When is it time to start recognizing that Al Qaeda and other Islamist terror groups are cults? The Times Square bombing attempt is another example of a well-off American who was recruited into the black and white, us versus them and good versus evil thinking that cultists use. We ought to start addressing the root of the problem: people are most susceptible to destructive influence at the most vulnerable times in their lives.
Our military efforts in Iraq and Afghanistan may have largely moved the war on terror overseas. But we will continue to see radical Islamist terror groups recruiting on our own soil if we don’t equip children, parents and teachers with the tools to combat this phenomenon.
Do we know how to deal with destructive mind-control groups? Yes. As it happens I’ve been doing it for 36 years. We know how to inhibit their recruitment of new “soldiers.” We know ways to undermine their indoctrination methods and ways to educate the general public. The tools are available to educate children and parents. What we need is the will to dedicate adequate resources to inoculate Americans against the tactics of cult recruiters.
What turns young men like Faisal Shahzad, the Times Square bomber, into radical criminals? He was married and attended graduate school. Yet as his story unfolds, it seems he was put on a fast track to radicalism. I believe we will learn how he was exposed to social influences that overcame his rational ability to make his own decisions.
Shahzad is only one example of young Americans who fall victim every year to cults and deceptive groups masking as legitimate organizations. Their well-known weapons are deception, mind control, manipulation of emotions and exploiting the unmet needs of people. They can then be turned against their families and their loved ones while believing that their criminal acts will be helping God and humankind. These bright, educated, idealistic, passionate people not only become fervent cult members, but also excellent cult recruiters.
Cult recruiters search for energetic, intelligent people who wish to make a difference in the world. They approach prospects when they are most vulnerable: after the death of a loved one, during an illness, after a graduation, at the loss of employment – in short during any transitional life change. They find new members in the most ordinary of places: schools, sororities, fraternities, and social organizations, community groups and of course, on the internet. The common denominator is that all cults – whether they are political, religious, psychotherapeutic, commercial, or educational – seek to make people dependent and obedient. For terrorist cults, it means also making them fanatical to the point of violence.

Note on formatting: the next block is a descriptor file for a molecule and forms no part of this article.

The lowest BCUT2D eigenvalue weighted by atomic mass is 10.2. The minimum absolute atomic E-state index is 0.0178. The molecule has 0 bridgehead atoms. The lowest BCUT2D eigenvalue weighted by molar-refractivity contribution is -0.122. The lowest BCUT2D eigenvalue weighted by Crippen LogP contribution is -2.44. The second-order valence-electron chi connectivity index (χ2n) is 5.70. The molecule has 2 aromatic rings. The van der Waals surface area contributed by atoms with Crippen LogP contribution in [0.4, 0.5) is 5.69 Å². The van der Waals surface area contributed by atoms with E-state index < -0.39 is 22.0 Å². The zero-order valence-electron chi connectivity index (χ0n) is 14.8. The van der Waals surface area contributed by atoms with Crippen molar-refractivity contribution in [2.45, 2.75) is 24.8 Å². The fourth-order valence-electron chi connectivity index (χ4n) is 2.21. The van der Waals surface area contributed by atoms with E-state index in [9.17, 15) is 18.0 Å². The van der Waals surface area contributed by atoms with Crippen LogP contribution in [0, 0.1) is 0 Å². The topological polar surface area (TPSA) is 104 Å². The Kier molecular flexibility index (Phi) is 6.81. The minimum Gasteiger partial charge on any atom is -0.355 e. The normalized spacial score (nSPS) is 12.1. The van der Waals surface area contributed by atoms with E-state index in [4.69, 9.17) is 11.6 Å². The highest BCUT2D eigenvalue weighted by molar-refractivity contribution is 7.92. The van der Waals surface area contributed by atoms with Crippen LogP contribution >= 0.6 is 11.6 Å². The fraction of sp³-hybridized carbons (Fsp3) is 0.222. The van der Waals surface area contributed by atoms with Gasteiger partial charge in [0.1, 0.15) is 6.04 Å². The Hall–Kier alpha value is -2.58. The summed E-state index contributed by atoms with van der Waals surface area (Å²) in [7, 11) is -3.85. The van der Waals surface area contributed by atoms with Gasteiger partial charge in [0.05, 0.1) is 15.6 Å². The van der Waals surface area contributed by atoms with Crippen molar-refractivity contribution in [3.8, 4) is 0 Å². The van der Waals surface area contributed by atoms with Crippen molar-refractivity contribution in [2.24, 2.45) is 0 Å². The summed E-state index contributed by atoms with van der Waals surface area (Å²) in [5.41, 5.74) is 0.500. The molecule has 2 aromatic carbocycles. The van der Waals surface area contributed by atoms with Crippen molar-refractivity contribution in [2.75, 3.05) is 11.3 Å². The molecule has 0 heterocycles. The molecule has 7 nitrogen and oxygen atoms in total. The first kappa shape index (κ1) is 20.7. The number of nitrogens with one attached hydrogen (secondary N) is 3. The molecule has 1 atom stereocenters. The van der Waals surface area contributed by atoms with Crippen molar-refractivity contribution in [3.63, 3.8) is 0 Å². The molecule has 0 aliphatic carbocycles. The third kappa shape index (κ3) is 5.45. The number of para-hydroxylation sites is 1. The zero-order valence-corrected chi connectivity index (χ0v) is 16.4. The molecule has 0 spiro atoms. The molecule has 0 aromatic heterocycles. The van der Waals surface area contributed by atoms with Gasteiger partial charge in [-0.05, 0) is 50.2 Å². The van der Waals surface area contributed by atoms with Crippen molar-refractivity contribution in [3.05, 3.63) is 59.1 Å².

America should learn something from the U.K. think tank, the Quilliam Foundation. They are helping former cult recruiters, like Maajid Nawaz, to actively challenge the Islamist “narrative” and promote a moderate Islam vision of peace, love and goodness. America would be wise to adopt such a policy to disrupt this recruitment process. The surest way to do this is by creating new strategies toward communication and education.
The author and psychologist Robert Cialdini writes about the six “weapons of influence” that are implemented in persuasion and coercion techniques. The six “weapons” – reciprocity, commitment and consistency, social proof, authority, liking and scarcity – are tools used jointly that are meant to affect influence and persuasion in individuals. This is often done through lies and deception – the result being instability that leads to greater dependence on the cult organization.
When we get serious about thwarting cult recruiters we will expose those techniques of persuasion and prepare our young people with the tools to combat cultism. Racial profiling, background checks or gut instincts of security experts are all well intentioned. They transfer responsibility to ‘experts’. But we should we also take it upon ourselves, in our homes, schools and even places of worship, to address and expose cultism and give our children, parents and teachers the tools to combat it. It’s the best defense against the expansion of terrorist recruiting on U.S. soil.
When will we be ready to take the responsibility to educate the public about destructive mind control methodology? My hope is the near miss of the Times Square bomber marks a new beginning of the way we think about dealing with this problem.